o two major power leaders, the merits and demerits of their respective political systems aside, are as different as Barack Obama and Vladimir Putin. Obama is ambitious, serious, even vaguely fatalistic, a highly educated political technocrat reluctant to flatter himself in public and schooled in the respectful, almost prudish side of American democracy.
Pocket-tyrant Putin is equally ambitious, often playful, and arrogantly self-involved, an easily offended macho-styled autocrat who knows how to manipulate Soviet-era legacies to serve his own ends.
Neither has ever much liked the other while both have played a seven-year game of post-Cold War dodge ball (Putin serving as the de facto Russian president despite the Dmitri Medvedev place-holding inter-regnum).
Vain and fussy, demanding of deference and big gestures, Putin struggles to understand American humility, which the well-spoken Obama embodies more than his folksier, war-mongering predecessors. Putin is an action man whose ability to act is limited. He was, for example, an admirer of the outlaw raid that killed Osama bin Laden — a raw chess move of the kind he would have presided over gladly. But Russia, outside Russia, no longer has outsized Soviet bluster, let alone real sway. In foreign policy, Putin must make do with his influence in Syria while trying to push resource-rich former republics to side with him and not China. He western interests are now second to his eastern gamesmanship.
Obama, in turn, seems almost allergic to foreign policy — at least as a personal investment. He’s a man who won a Nobel Peace Prize before the fact and, once fully presidential, failed to impress a Europe ready-and-willing to adore him. His personal charm and loquaciousness, race-driven in 2008, failed to translate globally, in part because he has an academic, almost provincial side that limits his imprint among bullies who consider the leaders of American democracy uninteresting unless they enjoy playing high-stakes games. Richard Nixon and Ronald Reagan both played good poker.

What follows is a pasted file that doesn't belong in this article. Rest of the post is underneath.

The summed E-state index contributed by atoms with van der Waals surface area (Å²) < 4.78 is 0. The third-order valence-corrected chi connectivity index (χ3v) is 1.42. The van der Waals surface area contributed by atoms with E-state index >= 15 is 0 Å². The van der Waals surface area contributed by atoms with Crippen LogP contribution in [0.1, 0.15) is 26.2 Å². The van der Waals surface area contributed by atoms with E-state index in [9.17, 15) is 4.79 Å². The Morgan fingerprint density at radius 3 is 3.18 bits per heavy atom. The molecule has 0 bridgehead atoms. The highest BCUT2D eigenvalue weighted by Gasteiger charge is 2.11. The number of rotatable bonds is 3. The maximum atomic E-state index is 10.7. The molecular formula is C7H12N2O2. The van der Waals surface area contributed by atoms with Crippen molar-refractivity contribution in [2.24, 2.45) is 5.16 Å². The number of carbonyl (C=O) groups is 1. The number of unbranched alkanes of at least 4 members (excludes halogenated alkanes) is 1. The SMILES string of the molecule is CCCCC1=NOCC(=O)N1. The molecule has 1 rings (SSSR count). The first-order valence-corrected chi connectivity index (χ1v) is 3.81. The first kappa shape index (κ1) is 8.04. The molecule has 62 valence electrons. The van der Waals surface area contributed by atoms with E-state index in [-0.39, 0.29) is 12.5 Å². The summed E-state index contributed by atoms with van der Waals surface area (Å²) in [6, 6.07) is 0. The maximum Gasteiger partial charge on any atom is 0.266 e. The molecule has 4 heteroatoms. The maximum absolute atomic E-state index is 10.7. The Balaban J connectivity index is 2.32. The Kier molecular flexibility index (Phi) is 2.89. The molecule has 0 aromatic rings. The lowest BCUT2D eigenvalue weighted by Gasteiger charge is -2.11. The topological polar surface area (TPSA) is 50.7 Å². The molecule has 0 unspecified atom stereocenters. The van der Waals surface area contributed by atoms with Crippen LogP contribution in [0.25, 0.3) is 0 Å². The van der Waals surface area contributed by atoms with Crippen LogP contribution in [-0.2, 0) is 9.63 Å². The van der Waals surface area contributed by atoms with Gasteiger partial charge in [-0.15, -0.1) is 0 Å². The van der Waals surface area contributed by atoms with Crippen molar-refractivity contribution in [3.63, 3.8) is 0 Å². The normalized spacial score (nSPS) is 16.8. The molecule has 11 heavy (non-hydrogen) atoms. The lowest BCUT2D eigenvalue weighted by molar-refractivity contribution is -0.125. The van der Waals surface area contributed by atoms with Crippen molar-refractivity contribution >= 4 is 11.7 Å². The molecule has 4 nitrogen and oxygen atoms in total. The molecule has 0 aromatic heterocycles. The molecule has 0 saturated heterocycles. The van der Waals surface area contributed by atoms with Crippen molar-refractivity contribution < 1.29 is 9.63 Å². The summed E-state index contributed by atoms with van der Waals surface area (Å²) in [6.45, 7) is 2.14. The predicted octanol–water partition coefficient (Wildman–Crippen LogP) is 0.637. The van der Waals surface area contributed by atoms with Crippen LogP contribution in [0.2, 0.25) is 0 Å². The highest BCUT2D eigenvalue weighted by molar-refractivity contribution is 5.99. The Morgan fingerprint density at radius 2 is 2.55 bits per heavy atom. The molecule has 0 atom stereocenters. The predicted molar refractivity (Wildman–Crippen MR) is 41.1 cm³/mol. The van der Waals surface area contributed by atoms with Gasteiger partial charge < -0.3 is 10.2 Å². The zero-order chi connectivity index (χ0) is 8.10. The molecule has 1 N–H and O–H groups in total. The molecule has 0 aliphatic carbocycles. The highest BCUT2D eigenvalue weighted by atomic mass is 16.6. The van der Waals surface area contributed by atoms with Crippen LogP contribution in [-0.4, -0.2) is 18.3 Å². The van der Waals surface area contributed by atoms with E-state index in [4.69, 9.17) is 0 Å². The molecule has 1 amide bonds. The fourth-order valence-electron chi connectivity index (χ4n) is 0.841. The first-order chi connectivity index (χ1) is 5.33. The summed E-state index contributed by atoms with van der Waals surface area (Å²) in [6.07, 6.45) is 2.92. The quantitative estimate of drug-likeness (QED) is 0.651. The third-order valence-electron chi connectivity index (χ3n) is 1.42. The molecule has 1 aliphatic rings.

Poker isn’t Obama’s sport. His game at home, basketball, is closer to boxing on the world stage: he counter-punches and jabs with world-class grace. But he rarely takes the initiative. Instead, he’s patient, as is Putin, though the Russian wishes he wasn’t compelled to play by post-Communist rules he openly dislike. He rues olden times and makes space for their kindling at home. He wants people to “play” with and, so far, Obama hasn’t obliged.
Even the upcoming summit between the two leaders seemed of minimal import — again, there’s little to agree on — until whistleblower Edward Snowden entered the picture. His Moscow camp-out gave Putin a chance to ruffle the dormant Russo-American sandbox. Suddenly, Putin had someone the U.S. wanted, badly, triggering spy-age negotiation. A Snowden, had he snowed Russia, would have been captured and canceled from the map. But his antics embarrassed Washington, not Moscow. Putin had a rook with the potential to become a bishop, if he played the board in old-school style, not easy in a new world.
Putin had two choices: give up Snowden and appear weak, and institutionally obliging — cooperative roles he abhors unless he’s manipulate their outcome — or grant him rogue’s harbor in a storm, thus enraging Obama and naturally killing any chance at an (already compromised) summit.
That Putin bet on Snowden, Soviet-style, is no surprise. It’s an aggressively rankling move directed at a counterpart nation it envies and often pretends to dislike as a result, and one with which it has always had mixed relations. Domestically, the Snowden Gambit it plays to Putin’s macho humanitarianism, both of which are Moscow Madison Avenue fictions, and embellishes the risky, gesture-based opportunism that now-limited Russian foreign policy has come to represent. In his region, which includes Europe, Iran, China, and the Asian subcontinent, it’s a chump change reminder that Putin isn’t a lackey and capable of inflicting razor cuts on superior adversaries when possible. On a more personal level ex-KGB chief Putin sees Snowden as a defector (or an operative) who should be rewarded for what is perceived as, but is not, anti-Americanism.
None of this of course makes much sense to rule-of-law Obama, who finds these kinds of small-time Olympic contests both tiresome and repellant. To which Putin responds, implicitly, that the U.S. followed no rule of law in taking out Bin Laden. Instead, it saw through an imperative. It did what it believed it had to do, critics be damned.
That the Putin-Obama summit has been undone by the Snowden asylum bid is technically accurate. But what runs deeper is the divide between two men, whose worldviews are conditioned by their vastly different characters, making Obama from Venus and Putin from Mars.